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Thread: Golden Claron

  1. #11
    Tony Egan's Avatar
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    $200 355 lens in barrel
    $100 compound shutter only firing at one speed
    $100 shutter repair/CLA

    $600 "profit"?

    All purchased in the last few months. Maybe I should actually use it to take some photos first before getting too excited!

    p.s. thanks to Jim Galli and Ole for advice on which shutter to get for a perfect fit. I also have a bargain backup shutter now just in case....

  2. #12
    jimgalli's Avatar
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    I have a pretty one available if anyone is looking. $750. A bird in the hand. Like Dan above, I think the ebay thing can be volatile in it's selectivity. Which means I'd throw mine on ebay and get $550 instead of the $1050
    He is no fool who gives what he cannot keep..to gain that which he cannot lose. Jim Elliot, 1949

    http://tonopahpictures.0catch.com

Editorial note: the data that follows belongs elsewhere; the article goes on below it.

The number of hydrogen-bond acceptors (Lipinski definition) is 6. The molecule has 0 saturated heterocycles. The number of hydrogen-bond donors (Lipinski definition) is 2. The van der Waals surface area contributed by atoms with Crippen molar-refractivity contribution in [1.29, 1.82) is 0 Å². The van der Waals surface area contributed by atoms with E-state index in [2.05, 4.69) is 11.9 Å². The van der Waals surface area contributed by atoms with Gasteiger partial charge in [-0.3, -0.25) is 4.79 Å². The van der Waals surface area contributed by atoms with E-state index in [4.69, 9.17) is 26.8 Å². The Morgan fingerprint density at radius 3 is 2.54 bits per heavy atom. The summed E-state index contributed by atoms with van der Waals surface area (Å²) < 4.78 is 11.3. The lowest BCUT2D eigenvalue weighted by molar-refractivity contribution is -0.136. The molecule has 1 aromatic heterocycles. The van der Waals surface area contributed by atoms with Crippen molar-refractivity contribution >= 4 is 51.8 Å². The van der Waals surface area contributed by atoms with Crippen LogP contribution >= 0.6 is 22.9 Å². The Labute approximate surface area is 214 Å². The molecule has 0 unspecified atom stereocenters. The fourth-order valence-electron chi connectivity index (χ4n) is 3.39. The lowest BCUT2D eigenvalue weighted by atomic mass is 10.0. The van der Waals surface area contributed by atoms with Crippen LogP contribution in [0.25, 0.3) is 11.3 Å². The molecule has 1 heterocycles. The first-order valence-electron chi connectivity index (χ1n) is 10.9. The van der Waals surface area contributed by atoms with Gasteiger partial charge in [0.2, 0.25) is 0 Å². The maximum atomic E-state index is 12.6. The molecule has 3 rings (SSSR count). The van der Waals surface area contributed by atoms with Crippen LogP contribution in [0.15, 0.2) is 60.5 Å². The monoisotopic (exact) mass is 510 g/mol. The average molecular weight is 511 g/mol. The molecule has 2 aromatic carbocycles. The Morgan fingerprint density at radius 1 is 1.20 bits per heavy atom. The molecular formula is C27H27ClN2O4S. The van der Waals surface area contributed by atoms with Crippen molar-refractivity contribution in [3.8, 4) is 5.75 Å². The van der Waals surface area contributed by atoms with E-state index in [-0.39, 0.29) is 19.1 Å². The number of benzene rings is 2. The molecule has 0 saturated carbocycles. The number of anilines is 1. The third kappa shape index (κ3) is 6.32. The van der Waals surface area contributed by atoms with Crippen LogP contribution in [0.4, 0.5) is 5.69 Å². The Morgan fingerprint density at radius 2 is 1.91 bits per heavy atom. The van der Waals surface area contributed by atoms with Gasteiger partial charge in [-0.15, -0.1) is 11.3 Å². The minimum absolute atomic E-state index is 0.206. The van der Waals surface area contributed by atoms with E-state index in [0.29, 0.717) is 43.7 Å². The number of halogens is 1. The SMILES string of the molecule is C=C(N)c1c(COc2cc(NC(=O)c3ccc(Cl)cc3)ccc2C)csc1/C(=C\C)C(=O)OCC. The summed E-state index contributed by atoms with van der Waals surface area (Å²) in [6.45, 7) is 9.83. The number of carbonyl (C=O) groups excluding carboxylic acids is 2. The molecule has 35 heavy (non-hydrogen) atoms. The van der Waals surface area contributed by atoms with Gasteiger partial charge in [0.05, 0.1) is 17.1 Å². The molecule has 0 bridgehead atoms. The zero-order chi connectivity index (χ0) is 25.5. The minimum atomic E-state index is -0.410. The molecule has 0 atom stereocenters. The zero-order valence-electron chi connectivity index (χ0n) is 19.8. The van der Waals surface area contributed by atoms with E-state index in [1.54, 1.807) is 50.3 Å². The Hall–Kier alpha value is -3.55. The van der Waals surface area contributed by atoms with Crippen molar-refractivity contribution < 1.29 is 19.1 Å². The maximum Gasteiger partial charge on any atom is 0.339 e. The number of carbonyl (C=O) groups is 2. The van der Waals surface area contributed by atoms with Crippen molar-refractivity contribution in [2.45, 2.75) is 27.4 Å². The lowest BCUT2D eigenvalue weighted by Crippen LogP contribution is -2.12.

3. #13
    Dave Wooten's Avatar
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    bird season

    Quote Originally Posted by Dan Fromm View Post
    One swallow does not make a spring.
    Oh how true, but as Jim says, "a bird in hand". Lense prices are an interesting study and for now on some of them you can throw the book out the window....especially in the ULF formats i.e. any format larger that 11 x 14. For interest take a quick on line search around the country at the major retail outlets we are all familiar with.....not too many 355 G's on the shelf...if any. In the 3-5 years more ULF cameras have been built and sold and more are coming on the market than in the previous decade...the Fine Art XXL lenses are selling. A lot of the glass on the old process cameras are still to be discovered, but those situations are getting more and more scarce.
    [FONT="Arial Black"][/FONT]

  4. #14

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    Quote Originally Posted by Dave Wooten View Post
    In the 3-5 years more ULF cameras have been built and sold and more are coming on the market than in the previous decade...the Fine Art XXL lenses are selling. A lot of the glass on the old process cameras are still to be discovered, but those situations are getting more and more scarce.
    Some of the old glass, in particular vintage wide angle lenses such as Series IV and V Protars, and especially specimens over 12" in focal length, have become very hard to find, and expensive. It seems that the Asian market has found out about these lenses and many of them are finding a new home on the other side of the Pacific with collectors and users willing to pay top dollar.

    And it does not help US sellers that the dollar is pretty much at rock bottom!

    Sandy King

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